“The domains give people a broader spectrum, and it’s not a direct path that you have to stick to,” Reynolds said. “It’s exciting that I get a choice between the domains and the tracks, but I’m leaning towards staying with the tracks just because I know the most about them.”

Sophomore Sam Ea, an HOD major on the International Leadership and Development track, said he appreciates the greater flexibility offered by the domains but still has some questions about the new design.

“I like the priority enrollment that I get for International Leadership and Development track, and I want to know how that changes with these new domains,” Ea said. “There’s three classes in the International Leadership and Development track that I already want to take, so I will probably stay with the track system.”

Gilchrist said HOD offers numerous support outlets for students as they consider switching to the domain system, including a “Navigating HOD” page on the groups tab of HOD students’ Brightspace homepage, which has resources and a discussion board, an email account dedicated to answering questions and Zoom office hours for one-on-one questions.

Gilchrist also mentioned that student, faculty — including the HOD Undergraduate Faculty Committee — and staff input were taken into consideration throughout the curriculum change process. Also, through the student-led “Innovating HOD” initiative, a series of focus groups of HOD majors were piloted in Fall 2021 to give feedback on the curriculum and suggest future improvements, and more focus groups were launched in Spring 2022. 

“After considering the feedback gathered during these focus groups, in Fall 2022, we — an HOD students and faculty collaboration — developed and delivered a survey to our students delving deeper into some of the areas raised during the focus group process,” Gilchrist said. “Through the ‘Innovating HOD’ initiative, we connected with over 600 of our students regarding the HOD major.”

Communication studies changes

The communication studies major and minor in the College of Arts and Science is also undergoing changes to its curriculum. 

The general structure of the curriculum will stay the same, with students in the major taking classes across four categories (Foundations; Argumentation and Advocacy; Public Discourse and Deliberation; and Culture, Theory and Critique) and additional electives.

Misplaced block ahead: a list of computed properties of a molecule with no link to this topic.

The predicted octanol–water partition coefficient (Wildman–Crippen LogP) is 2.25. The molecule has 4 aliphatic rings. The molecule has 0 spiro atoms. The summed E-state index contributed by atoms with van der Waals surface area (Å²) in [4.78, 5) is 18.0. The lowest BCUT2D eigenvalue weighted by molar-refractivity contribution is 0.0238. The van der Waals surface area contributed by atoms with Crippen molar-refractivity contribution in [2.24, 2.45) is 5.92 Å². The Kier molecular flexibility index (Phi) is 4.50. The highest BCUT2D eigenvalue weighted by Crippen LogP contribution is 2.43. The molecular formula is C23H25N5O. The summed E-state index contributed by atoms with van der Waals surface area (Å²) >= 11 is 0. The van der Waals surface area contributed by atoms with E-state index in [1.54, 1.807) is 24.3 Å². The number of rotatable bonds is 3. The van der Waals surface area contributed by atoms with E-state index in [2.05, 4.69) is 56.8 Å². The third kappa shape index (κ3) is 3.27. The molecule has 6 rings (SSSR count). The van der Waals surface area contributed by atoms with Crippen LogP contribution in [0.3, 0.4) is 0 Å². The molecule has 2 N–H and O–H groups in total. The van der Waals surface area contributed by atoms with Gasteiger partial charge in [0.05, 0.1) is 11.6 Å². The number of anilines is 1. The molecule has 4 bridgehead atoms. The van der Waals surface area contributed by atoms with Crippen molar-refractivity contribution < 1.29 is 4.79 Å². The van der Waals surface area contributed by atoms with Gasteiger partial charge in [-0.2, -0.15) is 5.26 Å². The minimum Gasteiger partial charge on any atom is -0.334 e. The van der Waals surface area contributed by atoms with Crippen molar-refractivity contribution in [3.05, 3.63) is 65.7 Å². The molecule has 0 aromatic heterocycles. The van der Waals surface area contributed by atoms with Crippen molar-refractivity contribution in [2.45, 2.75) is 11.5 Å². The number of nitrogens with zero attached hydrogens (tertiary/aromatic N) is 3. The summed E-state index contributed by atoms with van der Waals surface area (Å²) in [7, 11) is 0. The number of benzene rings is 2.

The changes include new course offerings in each category and the combination of three classes (CMST 3000, CMST 3001 and CMST 3002) into a new class CMST 3050: Histories of Public Communication. The changes to the minor are of a similar nature. 

Junior Mykayla Couchenour said the department was “due for a revision” and added that she believes the idea of combining classes into CMST 3050 is a good idea. 

“They cultivate the same skills, just with different content. It opens up the department to offer more diverse and widespread courses,” Couchenour said. “I am not going to update my degree completion plan, but that’s just because I only have two semesters left and only need to knock out a couple more classes that weren’t affected by the revision.” 

Couchenour added that the department is working with those who want to switch to the new curriculum to ensure they can meet requirements. Per an April 4 email to communication studies majors and minors, students should not have any difficulty in completing existing requirements and can work with their adviser to switch over to the new curriculum.

Junior Reilly Caldwell also said she liked the greater variety of courses offered under the new curriculum and plans to take CMST 3050 as part of her degree requirements.

“It’s great how I have more of a chance to pick a required class that I’m interested in,” Caldwell said. “I’m excited to learn more about the history of rhetoric and take another class with one of my favorite professors.”

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About the Contributors
Jacob Stoebner
Jacob Stoebner, News Editor
Jacob Stoebner ('26) is from Franklin, Tenn., and is majoring in biomedical engineering in the School of Engineering. When not writing for The Hustler, you can usually find him running, hiking in parks around Nashville or reading. He can be reached at [email protected].
Claire Gatlin
Claire Gatlin, Former Life Editor
Claire Gatlin ('24) is a student in Peabody College studying human and organizational development and political science. In her free time, she enjoys going to concerts, reading and rollerblading. You can reach her at [email protected].